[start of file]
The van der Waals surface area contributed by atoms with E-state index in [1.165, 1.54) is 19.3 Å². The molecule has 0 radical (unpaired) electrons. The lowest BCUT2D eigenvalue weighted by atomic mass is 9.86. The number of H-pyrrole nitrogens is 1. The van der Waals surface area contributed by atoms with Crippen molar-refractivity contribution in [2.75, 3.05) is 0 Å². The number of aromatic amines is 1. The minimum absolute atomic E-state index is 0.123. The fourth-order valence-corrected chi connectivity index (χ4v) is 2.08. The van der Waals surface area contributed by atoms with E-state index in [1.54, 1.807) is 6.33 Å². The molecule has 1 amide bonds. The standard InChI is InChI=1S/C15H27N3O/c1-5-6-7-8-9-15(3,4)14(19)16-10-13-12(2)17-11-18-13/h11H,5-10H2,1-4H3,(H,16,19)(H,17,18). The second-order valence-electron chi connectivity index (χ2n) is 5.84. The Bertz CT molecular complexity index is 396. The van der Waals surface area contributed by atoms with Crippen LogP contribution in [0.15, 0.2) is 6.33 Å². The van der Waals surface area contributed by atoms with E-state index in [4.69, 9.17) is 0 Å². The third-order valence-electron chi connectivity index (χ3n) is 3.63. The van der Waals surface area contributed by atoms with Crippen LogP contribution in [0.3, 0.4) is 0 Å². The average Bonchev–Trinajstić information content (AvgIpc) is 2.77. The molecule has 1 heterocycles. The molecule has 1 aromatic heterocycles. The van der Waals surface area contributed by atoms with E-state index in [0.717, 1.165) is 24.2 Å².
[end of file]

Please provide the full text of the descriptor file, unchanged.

The van der Waals surface area contributed by atoms with E-state index in [1.165, 1.54) is 19.3 Å². The molecule has 0 radical (unpaired) electrons. The lowest BCUT2D eigenvalue weighted by atomic mass is 9.86. The number of H-pyrrole nitrogens is 1. The van der Waals surface area contributed by atoms with Crippen molar-refractivity contribution in [2.75, 3.05) is 0 Å². The number of aromatic amines is 1. The minimum absolute atomic E-state index is 0.123. The fourth-order valence-corrected chi connectivity index (χ4v) is 2.08. The van der Waals surface area contributed by atoms with E-state index in [1.54, 1.807) is 6.33 Å². The molecule has 1 amide bonds. The standard InChI is InChI=1S/C15H27N3O/c1-5-6-7-8-9-15(3,4)14(19)16-10-13-12(2)17-11-18-13/h11H,5-10H2,1-4H3,(H,16,19)(H,17,18). The second-order valence-electron chi connectivity index (χ2n) is 5.84. The Bertz CT molecular complexity index is 396. The van der Waals surface area contributed by atoms with Crippen LogP contribution in [0.15, 0.2) is 6.33 Å². The van der Waals surface area contributed by atoms with E-state index in [4.69, 9.17) is 0 Å². The third-order valence-electron chi connectivity index (χ3n) is 3.63. The van der Waals surface area contributed by atoms with Crippen LogP contribution in [0.3, 0.4) is 0 Å². The average Bonchev–Trinajstić information content (AvgIpc) is 2.77. The molecule has 1 heterocycles. The molecule has 1 aromatic heterocycles. The van der Waals surface area contributed by atoms with E-state index in [0.717, 1.165) is 24.2 Å².